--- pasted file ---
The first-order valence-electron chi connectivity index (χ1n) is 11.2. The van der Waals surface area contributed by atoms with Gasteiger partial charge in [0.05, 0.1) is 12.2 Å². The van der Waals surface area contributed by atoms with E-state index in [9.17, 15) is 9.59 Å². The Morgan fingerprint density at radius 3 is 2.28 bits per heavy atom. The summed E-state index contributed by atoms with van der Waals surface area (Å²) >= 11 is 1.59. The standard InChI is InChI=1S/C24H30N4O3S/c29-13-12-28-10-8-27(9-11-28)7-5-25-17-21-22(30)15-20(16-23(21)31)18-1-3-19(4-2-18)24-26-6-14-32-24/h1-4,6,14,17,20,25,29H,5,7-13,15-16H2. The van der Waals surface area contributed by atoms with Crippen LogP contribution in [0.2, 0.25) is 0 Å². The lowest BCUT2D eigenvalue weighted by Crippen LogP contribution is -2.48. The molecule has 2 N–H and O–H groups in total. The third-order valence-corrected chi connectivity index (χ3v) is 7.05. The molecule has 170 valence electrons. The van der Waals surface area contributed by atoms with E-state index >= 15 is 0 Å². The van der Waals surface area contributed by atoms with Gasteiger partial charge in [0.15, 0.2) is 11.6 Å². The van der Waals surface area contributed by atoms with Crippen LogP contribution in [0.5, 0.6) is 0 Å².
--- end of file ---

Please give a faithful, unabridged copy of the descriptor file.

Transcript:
The first-order valence-electron chi connectivity index (χ1n) is 11.2. The van der Waals surface area contributed by atoms with Gasteiger partial charge in [0.05, 0.1) is 12.2 Å². The van der Waals surface area contributed by atoms with E-state index in [9.17, 15) is 9.59 Å². The Morgan fingerprint density at radius 3 is 2.28 bits per heavy atom. The summed E-state index contributed by atoms with van der Waals surface area (Å²) >= 11 is 1.59. The standard InChI is InChI=1S/C24H30N4O3S/c29-13-12-28-10-8-27(9-11-28)7-5-25-17-21-22(30)15-20(16-23(21)31)18-1-3-19(4-2-18)24-26-6-14-32-24/h1-4,6,14,17,20,25,29H,5,7-13,15-16H2. The van der Waals surface area contributed by atoms with Crippen LogP contribution in [0.2, 0.25) is 0 Å². The lowest BCUT2D eigenvalue weighted by Crippen LogP contribution is -2.48. The molecule has 2 N–H and O–H groups in total. The third-order valence-corrected chi connectivity index (χ3v) is 7.05. The molecule has 170 valence electrons. The van der Waals surface area contributed by atoms with E-state index >= 15 is 0 Å². The van der Waals surface area contributed by atoms with Gasteiger partial charge in [0.15, 0.2) is 11.6 Å². The van der Waals surface area contributed by atoms with Crippen LogP contribution in [0.5, 0.6) is 0 Å².